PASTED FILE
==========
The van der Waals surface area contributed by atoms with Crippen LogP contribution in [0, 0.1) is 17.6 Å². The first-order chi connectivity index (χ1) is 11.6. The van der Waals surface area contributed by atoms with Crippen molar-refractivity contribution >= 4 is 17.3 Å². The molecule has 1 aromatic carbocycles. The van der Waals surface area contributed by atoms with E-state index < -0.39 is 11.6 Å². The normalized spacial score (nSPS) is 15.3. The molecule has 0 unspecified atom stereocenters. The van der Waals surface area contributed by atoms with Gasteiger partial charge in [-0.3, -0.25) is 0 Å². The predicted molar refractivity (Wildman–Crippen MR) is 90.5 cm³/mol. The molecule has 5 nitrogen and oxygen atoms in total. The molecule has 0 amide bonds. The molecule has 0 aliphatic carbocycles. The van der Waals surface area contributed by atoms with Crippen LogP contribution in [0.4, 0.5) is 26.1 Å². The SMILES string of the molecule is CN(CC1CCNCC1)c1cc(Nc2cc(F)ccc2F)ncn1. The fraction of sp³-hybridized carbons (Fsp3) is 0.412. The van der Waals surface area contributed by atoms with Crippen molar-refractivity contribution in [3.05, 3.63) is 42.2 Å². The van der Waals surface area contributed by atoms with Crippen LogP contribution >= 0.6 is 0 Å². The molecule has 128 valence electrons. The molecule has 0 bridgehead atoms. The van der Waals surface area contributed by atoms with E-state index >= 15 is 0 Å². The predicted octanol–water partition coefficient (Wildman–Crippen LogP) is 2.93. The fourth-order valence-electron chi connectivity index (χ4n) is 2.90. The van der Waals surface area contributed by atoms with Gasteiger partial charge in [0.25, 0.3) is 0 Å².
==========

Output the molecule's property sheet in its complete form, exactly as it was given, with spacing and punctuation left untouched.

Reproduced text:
The van der Waals surface area contributed by atoms with Crippen LogP contribution in [0, 0.1) is 17.6 Å². The first-order chi connectivity index (χ1) is 11.6. The van der Waals surface area contributed by atoms with Crippen molar-refractivity contribution >= 4 is 17.3 Å². The molecule has 1 aromatic carbocycles. The van der Waals surface area contributed by atoms with E-state index < -0.39 is 11.6 Å². The normalized spacial score (nSPS) is 15.3. The molecule has 0 unspecified atom stereocenters. The van der Waals surface area contributed by atoms with Gasteiger partial charge in [-0.3, -0.25) is 0 Å². The predicted molar refractivity (Wildman–Crippen MR) is 90.5 cm³/mol. The molecule has 5 nitrogen and oxygen atoms in total. The molecule has 0 amide bonds. The molecule has 0 aliphatic carbocycles. The van der Waals surface area contributed by atoms with Crippen LogP contribution in [0.4, 0.5) is 26.1 Å². The SMILES string of the molecule is CN(CC1CCNCC1)c1cc(Nc2cc(F)ccc2F)ncn1. The fraction of sp³-hybridized carbons (Fsp3) is 0.412. The van der Waals surface area contributed by atoms with Crippen molar-refractivity contribution in [3.05, 3.63) is 42.2 Å². The van der Waals surface area contributed by atoms with Crippen LogP contribution >= 0.6 is 0 Å². The molecule has 128 valence electrons. The molecule has 0 bridgehead atoms. The van der Waals surface area contributed by atoms with E-state index >= 15 is 0 Å². The predicted octanol–water partition coefficient (Wildman–Crippen LogP) is 2.93. The fourth-order valence-electron chi connectivity index (χ4n) is 2.90. The van der Waals surface area contributed by atoms with Gasteiger partial charge in [0.25, 0.3) is 0 Å².